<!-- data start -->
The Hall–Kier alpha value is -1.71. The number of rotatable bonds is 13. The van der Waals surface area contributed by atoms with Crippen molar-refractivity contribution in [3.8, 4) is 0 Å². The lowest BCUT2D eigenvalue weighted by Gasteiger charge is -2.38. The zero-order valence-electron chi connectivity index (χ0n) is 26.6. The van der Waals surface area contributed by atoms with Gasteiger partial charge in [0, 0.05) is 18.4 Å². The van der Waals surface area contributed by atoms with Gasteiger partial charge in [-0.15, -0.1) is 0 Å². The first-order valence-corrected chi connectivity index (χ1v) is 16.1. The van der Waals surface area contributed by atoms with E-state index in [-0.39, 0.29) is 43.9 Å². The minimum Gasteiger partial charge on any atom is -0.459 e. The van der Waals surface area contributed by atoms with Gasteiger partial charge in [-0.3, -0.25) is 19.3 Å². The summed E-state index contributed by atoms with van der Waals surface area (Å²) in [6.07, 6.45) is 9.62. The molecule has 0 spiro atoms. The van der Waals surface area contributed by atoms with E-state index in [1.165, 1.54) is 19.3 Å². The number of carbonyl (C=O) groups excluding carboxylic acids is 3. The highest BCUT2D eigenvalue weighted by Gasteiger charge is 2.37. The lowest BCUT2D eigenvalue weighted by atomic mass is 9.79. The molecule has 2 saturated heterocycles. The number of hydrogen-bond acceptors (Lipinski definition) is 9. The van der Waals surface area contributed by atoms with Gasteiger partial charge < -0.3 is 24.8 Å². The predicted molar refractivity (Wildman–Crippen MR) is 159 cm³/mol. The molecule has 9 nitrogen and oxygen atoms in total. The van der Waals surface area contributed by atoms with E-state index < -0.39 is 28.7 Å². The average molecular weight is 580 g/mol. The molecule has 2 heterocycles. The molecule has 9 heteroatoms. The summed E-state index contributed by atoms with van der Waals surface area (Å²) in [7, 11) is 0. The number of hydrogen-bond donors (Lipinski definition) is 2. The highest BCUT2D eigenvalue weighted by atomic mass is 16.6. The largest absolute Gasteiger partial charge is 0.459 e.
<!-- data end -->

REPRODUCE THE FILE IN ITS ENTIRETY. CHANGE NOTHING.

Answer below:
The Hall–Kier alpha value is -1.71. The number of rotatable bonds is 13. The van der Waals surface area contributed by atoms with Crippen molar-refractivity contribution in [3.8, 4) is 0 Å². The lowest BCUT2D eigenvalue weighted by Gasteiger charge is -2.38. The zero-order valence-electron chi connectivity index (χ0n) is 26.6. The van der Waals surface area contributed by atoms with Gasteiger partial charge in [0, 0.05) is 18.4 Å². The van der Waals surface area contributed by atoms with Gasteiger partial charge in [-0.15, -0.1) is 0 Å². The first-order valence-corrected chi connectivity index (χ1v) is 16.1. The van der Waals surface area contributed by atoms with E-state index in [-0.39, 0.29) is 43.9 Å². The minimum Gasteiger partial charge on any atom is -0.459 e. The van der Waals surface area contributed by atoms with Gasteiger partial charge in [-0.3, -0.25) is 19.3 Å². The summed E-state index contributed by atoms with van der Waals surface area (Å²) in [6.07, 6.45) is 9.62. The molecule has 0 spiro atoms. The van der Waals surface area contributed by atoms with E-state index in [1.165, 1.54) is 19.3 Å². The number of carbonyl (C=O) groups excluding carboxylic acids is 3. The highest BCUT2D eigenvalue weighted by Gasteiger charge is 2.37. The lowest BCUT2D eigenvalue weighted by atomic mass is 9.79. The molecule has 2 saturated heterocycles. The number of hydrogen-bond acceptors (Lipinski definition) is 9. The van der Waals surface area contributed by atoms with Gasteiger partial charge < -0.3 is 24.8 Å². The predicted molar refractivity (Wildman–Crippen MR) is 159 cm³/mol. The molecule has 9 nitrogen and oxygen atoms in total. The van der Waals surface area contributed by atoms with E-state index < -0.39 is 28.7 Å². The average molecular weight is 580 g/mol. The molecule has 2 heterocycles. The molecule has 9 heteroatoms. The summed E-state index contributed by atoms with van der Waals surface area (Å²) in [7, 11) is 0. The number of hydrogen-bond donors (Lipinski definition) is 2. The highest BCUT2D eigenvalue weighted by atomic mass is 16.6. The largest absolute Gasteiger partial charge is 0.459 e.